t I trust I have not disgraced it. . . . . Major Halpine, in reply, spoke gracefully of the painfulness of the duty he had been called upon to perform — to receive the swords of men who had shown by their bravery that they deserved to wear them. . . . As soon as the surrender was complete, Colonel Olmstead turned to his officers and began making some remarks to them, upon which his captors withdrew.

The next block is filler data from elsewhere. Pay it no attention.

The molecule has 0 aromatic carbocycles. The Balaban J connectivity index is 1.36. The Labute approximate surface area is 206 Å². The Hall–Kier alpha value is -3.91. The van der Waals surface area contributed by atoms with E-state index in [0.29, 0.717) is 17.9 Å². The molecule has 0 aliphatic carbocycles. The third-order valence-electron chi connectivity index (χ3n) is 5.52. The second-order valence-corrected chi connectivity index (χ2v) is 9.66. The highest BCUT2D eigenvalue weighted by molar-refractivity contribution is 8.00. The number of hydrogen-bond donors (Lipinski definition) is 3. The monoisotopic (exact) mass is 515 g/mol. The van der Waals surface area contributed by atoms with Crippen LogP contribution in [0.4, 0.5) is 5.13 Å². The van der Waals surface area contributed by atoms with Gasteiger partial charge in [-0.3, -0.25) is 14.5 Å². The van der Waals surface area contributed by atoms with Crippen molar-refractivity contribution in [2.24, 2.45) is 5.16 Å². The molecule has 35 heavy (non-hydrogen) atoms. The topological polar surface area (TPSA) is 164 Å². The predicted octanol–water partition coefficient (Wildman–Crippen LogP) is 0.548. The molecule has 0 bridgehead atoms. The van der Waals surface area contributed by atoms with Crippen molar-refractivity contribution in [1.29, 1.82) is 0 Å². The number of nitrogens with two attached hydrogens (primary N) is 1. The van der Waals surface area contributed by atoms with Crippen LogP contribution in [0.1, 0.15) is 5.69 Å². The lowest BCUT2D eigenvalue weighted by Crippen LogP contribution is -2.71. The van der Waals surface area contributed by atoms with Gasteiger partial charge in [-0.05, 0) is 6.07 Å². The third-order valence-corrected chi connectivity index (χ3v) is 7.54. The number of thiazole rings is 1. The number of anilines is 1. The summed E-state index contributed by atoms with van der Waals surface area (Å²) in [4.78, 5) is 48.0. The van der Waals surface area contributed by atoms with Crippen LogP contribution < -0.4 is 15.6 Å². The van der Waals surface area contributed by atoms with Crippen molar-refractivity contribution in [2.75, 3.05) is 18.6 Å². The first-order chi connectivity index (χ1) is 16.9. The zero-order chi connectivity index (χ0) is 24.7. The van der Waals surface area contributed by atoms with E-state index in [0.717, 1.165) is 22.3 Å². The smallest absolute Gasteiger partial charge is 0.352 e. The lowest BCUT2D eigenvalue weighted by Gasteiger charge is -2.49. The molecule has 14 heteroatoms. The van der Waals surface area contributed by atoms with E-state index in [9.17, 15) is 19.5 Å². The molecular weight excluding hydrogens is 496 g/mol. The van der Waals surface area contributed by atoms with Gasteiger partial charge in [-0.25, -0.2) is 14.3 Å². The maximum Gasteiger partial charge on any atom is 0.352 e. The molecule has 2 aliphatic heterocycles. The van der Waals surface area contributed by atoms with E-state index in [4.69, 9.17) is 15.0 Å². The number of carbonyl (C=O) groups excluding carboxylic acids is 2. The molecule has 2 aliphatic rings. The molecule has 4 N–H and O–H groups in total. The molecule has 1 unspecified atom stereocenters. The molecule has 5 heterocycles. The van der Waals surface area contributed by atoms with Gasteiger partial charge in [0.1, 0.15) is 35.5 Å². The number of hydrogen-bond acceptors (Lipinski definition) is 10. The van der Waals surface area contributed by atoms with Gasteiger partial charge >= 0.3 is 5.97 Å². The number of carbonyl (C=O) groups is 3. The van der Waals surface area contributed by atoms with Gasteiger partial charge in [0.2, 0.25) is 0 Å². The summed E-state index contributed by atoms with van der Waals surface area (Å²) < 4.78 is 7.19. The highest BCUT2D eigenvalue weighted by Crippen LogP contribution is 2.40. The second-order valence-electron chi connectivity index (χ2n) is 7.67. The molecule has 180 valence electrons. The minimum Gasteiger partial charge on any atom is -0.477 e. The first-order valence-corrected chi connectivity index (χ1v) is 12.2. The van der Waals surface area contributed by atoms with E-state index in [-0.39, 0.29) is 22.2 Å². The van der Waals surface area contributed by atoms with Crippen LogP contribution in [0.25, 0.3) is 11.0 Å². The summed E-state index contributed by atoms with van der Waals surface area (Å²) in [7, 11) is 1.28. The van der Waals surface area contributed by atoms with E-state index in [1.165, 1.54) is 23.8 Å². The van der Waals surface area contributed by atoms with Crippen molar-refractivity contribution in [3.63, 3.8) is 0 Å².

The American flag was then raised on the ramparts.
[Correspondence of the New York times in Moore's Rebellion record. ] Editors. Many a jest and repartee passed between them.
One Georgian, of a sarcastic bent, recalled the ancient myth of wooden nutmegs.
We don't make them of wood any longer, retorted a Connecticut man, pointing to a 10-inch shot that one of our Columbiads had sent through the wall.
Among the articles of capitulation was one providing that the sick and wounded should be sent under a flag of truce to the Confederate lines.
This article General Hunter declined to rat